While some critics hurled accusations of smugness and condescension at Away We Go, those barbs should mostly have been directed into the laps of screenwriters Dave Eggers and Vendela Vida and director Sam Mendes. Maya Rudolph, on the other hand, was a standout and revelation as the pregnant Verona. Previously known mostly for a long stint on Saturday Night Live and maybe as Luke Wilson’s co-star in Idiocracy, Rudolph took full advantage of her first shot at a real starring role. As Verona and her husband Burt (John Krasinski) traveled around the country looking for a place to live, Rudolph had to play a full range of emotions from disgusted to amused to depressed and everything in between. And she never hit a false note. While more famous actors went for broad comedy in small roles, Rudolph was responsible for giving the movie its heart. And while her performance can’t really be classified as low-key, it feels subtle and real compared to the rest of the movie, and this keeps Away We Go from descending into farce. Chris Conaton



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Director: Lars von Trier
Cast: Charlotte Gainsbourg, Willem Dafoe
Review [23.Oct.2009]


Charlotte Gainsbourg

No one can measure the grief of a mother losing her only child. Now imagine such trauma taking place during a selfish act of lovemaking. Somehow, Lars Von Trier finds the perfect balance between histrionic insanity and stone cold feminine focus in depicting Gainsbourg’s fall from biological grace. Unlike many reviews, which dismiss the character as wholly misogynistic, Van Trier is actually celebrating the strength, the inconsistencies, and the enduring power of women. Sure, he expresses this authority with everything from genre-bending horror riffs to pure gory exploitative nonsense, but in Gainsbourg’s amazing work, we witness the literal translation of Shakespeare’s “woman scorned” sentiment. It’s Hell, but we still watch in abject fascination. Bill Gibron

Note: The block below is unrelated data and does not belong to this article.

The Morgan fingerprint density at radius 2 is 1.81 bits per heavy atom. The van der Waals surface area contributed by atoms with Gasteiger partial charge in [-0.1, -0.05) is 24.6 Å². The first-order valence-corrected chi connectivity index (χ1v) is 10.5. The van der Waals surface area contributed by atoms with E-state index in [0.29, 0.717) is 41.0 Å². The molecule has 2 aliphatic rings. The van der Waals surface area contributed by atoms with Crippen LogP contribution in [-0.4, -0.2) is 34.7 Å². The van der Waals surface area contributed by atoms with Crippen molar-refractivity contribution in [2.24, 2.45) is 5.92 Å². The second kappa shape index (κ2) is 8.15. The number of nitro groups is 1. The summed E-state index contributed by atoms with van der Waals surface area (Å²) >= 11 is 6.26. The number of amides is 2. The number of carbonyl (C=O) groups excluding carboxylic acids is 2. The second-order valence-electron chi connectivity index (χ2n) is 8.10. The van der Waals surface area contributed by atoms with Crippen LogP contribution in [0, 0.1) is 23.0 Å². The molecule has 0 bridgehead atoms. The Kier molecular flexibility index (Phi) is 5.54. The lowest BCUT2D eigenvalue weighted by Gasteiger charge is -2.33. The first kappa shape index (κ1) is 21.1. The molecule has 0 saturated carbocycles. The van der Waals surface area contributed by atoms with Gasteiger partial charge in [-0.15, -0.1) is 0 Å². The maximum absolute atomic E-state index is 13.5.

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Precious: Based on the Novel Push by Sapphire

Director: Lee Daniels
Cast: Gabourey Sidibe, Mo’Nique, Paula Patton, Mariah Carey, Lenny Kravitz
Review [6.Nov.2009]


Gabourey Sidibe
Precious: Based on the Novel Push by Sapphire

A virtual unknown, Gabourey Sidibe’s performance in Precious was on par with that of a more seasoned actress. As the film’s title character, Sidibe portrayed a poverty-stricken teen who endured daily abuse from her mother and repeated rape by her father. A teenage mother to two children born of incest, Precious’s surly demeanor is no surprise. However, Sidibe’s performance elevated the character from becoming just another angry urban teen role, showing many sides to Precious as a survivor and young woman with raw, visible potential to her teachers. She constantly evolves the character each moment she’s onscreen. One moment, she’s broken and defensive, an enraged victim of a situation she’s had no say in. The next, Sidibe shows Precious as she sees herself in daydreams—vibrant, bubbly, and beautiful—still Precious, all the same. As the film progresses, the actress delivers a very real transformation of a socially stifled girl who is given an opportunity to rise above the life handed to her with a newfound sense of purpose. Lana Cooper